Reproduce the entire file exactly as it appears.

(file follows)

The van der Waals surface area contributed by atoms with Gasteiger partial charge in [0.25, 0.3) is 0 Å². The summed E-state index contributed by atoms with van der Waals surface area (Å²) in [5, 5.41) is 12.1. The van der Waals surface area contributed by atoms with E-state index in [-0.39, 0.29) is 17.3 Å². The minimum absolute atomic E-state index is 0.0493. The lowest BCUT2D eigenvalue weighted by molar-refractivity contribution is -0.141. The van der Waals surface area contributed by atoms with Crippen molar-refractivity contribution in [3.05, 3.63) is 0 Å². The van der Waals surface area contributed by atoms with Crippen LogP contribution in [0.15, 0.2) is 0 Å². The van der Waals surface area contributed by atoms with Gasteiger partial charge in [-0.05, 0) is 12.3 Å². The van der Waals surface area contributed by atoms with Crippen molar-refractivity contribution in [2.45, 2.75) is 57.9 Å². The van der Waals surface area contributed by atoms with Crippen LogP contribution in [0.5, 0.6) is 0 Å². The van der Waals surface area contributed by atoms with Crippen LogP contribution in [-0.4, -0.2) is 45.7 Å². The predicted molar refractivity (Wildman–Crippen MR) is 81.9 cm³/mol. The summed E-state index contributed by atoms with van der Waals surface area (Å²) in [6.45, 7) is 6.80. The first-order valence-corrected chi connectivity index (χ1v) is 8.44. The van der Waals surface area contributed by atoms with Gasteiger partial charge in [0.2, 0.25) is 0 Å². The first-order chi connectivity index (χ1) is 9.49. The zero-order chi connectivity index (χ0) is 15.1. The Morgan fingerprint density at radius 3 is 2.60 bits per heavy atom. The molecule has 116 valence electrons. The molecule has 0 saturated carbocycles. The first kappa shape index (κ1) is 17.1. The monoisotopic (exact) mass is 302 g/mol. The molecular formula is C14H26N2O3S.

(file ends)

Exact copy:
The van der Waals surface area contributed by atoms with Gasteiger partial charge in [0.25, 0.3) is 0 Å². The summed E-state index contributed by atoms with van der Waals surface area (Å²) in [5, 5.41) is 12.1. The van der Waals surface area contributed by atoms with E-state index in [-0.39, 0.29) is 17.3 Å². The minimum absolute atomic E-state index is 0.0493. The lowest BCUT2D eigenvalue weighted by molar-refractivity contribution is -0.141. The van der Waals surface area contributed by atoms with Crippen molar-refractivity contribution in [3.05, 3.63) is 0 Å². The van der Waals surface area contributed by atoms with Crippen LogP contribution in [0.15, 0.2) is 0 Å². The van der Waals surface area contributed by atoms with Gasteiger partial charge in [-0.05, 0) is 12.3 Å². The van der Waals surface area contributed by atoms with Crippen molar-refractivity contribution in [2.45, 2.75) is 57.9 Å². The van der Waals surface area contributed by atoms with Crippen LogP contribution in [0.5, 0.6) is 0 Å². The van der Waals surface area contributed by atoms with Crippen LogP contribution in [-0.4, -0.2) is 45.7 Å². The predicted molar refractivity (Wildman–Crippen MR) is 81.9 cm³/mol. The summed E-state index contributed by atoms with van der Waals surface area (Å²) in [6.45, 7) is 6.80. The first-order valence-corrected chi connectivity index (χ1v) is 8.44. The van der Waals surface area contributed by atoms with Gasteiger partial charge in [0.2, 0.25) is 0 Å². The first-order chi connectivity index (χ1) is 9.49. The zero-order chi connectivity index (χ0) is 15.1. The Morgan fingerprint density at radius 3 is 2.60 bits per heavy atom. The molecule has 116 valence electrons. The molecule has 0 saturated carbocycles. The first kappa shape index (κ1) is 17.1. The monoisotopic (exact) mass is 302 g/mol. The molecular formula is C14H26N2O3S.